Skip to main content

There are two kind of programmers: Nihilists and Optimists

The nihilist programmer takes as axiomatic that their product is already broken. It is in constant flux, poorly defined, the product of compromise in design, and inevitably compromised in implementation. Even more, that it will remain this way, by its nature, forever. The nihilist programmer starts from these axioms and then decides what to do. What to do? The least amount of change possible. Limit exposure, limit effect. Get to the next checkpoint.

The particular medicine isn’t a bad one, per se. There’s value in those limits. What’s bad, I think, is the ethos. If a thing is undefinable, you will naturally resist efforts to define it. If a thing is forever in flux, you will resist efforts to freeze it. If a thing is composed exclusively of compromise, you will resist efforts to make decisive decisions. And if a thing will never be good, you will resist efforts to make it good.

In this sense the nihilist programmer ensures their travels on a dead-end road are as comfortable, and perhaps long-lived, as possible.

The optimist programmer, in contrast, seeks to change course.

The optimist programmer assumes the thing can be good, and constantly initiates to make it good. That the thing shouldn’t contain compromise, and should reflect clear decisions. That the thing should be defined and then built, and not rock forever on a sea of changing assumptions. That the thing ought rightly be defined, that its true form is definitional.

What’s bad about the optimist programmer isn’t the ethos, but the practice. In reality, nothing is fixed, and everything is in flux. By straining to define and then build, the optimist programmer inevitably builds the wrong thing. Or, perhaps more often, nothing at all, as the thing never escapes the design stage.

Successful projects live somewhere in the middle. But I think all good software is fundamentally optimistic. Not that it won’t contain compromise, or technical debt to be repaid, but that it doesn’t start from the assumption that nothing is definite and all hope is lost. Optimistic software makes decisive claims, executes on them, and owns the compromises it makes. Optimistic software can be critiqued for doing the wrong thing, but not for doing it poorly. I am an optimist programmer and I want to write optimistic software.

Comments

Popular posts from this blog

How the Python import system works

How the Python import system works From:  https://tenthousandmeters.com/blog/python-behind-the-scenes-11-how-the-python-import-system-works/ If you ask me to name the most misunderstood aspect of Python, I will answer without a second thought: the Python import system. Just remember how many times you used relative imports and got something like  ImportError: attempted relative import with no known parent package ; or tried to figure out how to structure a project so that all the imports work correctly; or hacked  sys.path  when you couldn't find a better solution. Every Python programmer experienced something like this, and popular StackOverflow questions, such us  Importing files from different folder  (1822 votes),  Relative imports in Python 3  (1064 votes) and  Relative imports for the billionth time  (993 votes), are a good indicator of that. The Python import system doesn't just seem complicated – it is complicated. So even though the  documentation  is really good, it d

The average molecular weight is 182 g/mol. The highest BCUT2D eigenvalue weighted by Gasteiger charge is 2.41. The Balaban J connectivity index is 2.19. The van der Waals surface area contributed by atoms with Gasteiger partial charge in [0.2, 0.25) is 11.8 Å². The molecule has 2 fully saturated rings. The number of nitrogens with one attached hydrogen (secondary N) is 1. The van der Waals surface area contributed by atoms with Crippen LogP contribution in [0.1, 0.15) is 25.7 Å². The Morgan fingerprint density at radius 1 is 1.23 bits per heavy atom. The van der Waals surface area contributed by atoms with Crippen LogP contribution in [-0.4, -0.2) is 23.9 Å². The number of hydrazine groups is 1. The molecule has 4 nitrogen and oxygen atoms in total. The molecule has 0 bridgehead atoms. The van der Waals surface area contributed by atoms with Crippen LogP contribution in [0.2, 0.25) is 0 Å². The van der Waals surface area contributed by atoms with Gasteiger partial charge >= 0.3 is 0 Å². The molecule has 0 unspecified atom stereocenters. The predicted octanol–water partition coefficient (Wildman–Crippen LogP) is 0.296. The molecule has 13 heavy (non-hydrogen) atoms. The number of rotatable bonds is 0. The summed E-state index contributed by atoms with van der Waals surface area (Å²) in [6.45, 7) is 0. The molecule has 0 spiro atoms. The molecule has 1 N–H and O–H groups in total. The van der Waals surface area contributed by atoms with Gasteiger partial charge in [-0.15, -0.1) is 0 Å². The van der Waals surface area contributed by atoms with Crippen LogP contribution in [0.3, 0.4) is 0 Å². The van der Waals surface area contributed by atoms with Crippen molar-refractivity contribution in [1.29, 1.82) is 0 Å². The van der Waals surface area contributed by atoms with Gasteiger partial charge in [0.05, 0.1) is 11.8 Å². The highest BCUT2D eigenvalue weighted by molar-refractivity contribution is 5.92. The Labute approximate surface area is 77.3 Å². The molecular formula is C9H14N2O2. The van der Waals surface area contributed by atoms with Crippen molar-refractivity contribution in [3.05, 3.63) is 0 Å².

Todo lists are overrated

My tasks come from a variety of sources: 1) Tasks from emails  2) Meeting notes with details of people who participated  3) Project related tasks that can have a long format and can be tagged/ delegated  4) Scratchpad for unrefined ideas  5) Detailed documentation for completed technical tasks / ideas  6) FIFO list of high priority small daily tasks No one app has been able to map all the requirements above, and I have tried a lot of them! In my lifetime I’ve tried a dozen todo apps. In the beginning they all seem different, novel and special. Slick UI, shortcuts, tags, subtasks, the list goes on and on. But all our stories were the same: I start using the new app, then after awhile I stop using it. Up until the last week I thought the problem was in myself (you probably think so too). After all, David Allen seems to have figured this shit out. Also there are people leaving long 5 star reviews on every major todo list app, they discuss them on forums, recommend them to friends. But the

On working remote

The last company I worked for, did have an office space, but the code was all on Github, infra on AWS, we tracked issues over Asana and more or less each person had at least one project they could call "their own" (I had a bunch of them ;-)). This worked pretty well. And it gave me a feeling that working remote would not be very different from this. So when we started working on our own startup, we started with working from our homes. It looked great at first. I could now spend more time with Mom and could work at leisure. However, it is not as good as it looks like. At times it just feels you are busy without business, that you had been working, yet didn't achieve much. If you are evaluating working from home and are not sure of how to start, or you already do (then please review and add your views in comments) and feel like you were better off in the office, do read on. Remote work is great. But a physical office is better. So if you can, find yourself a co-working s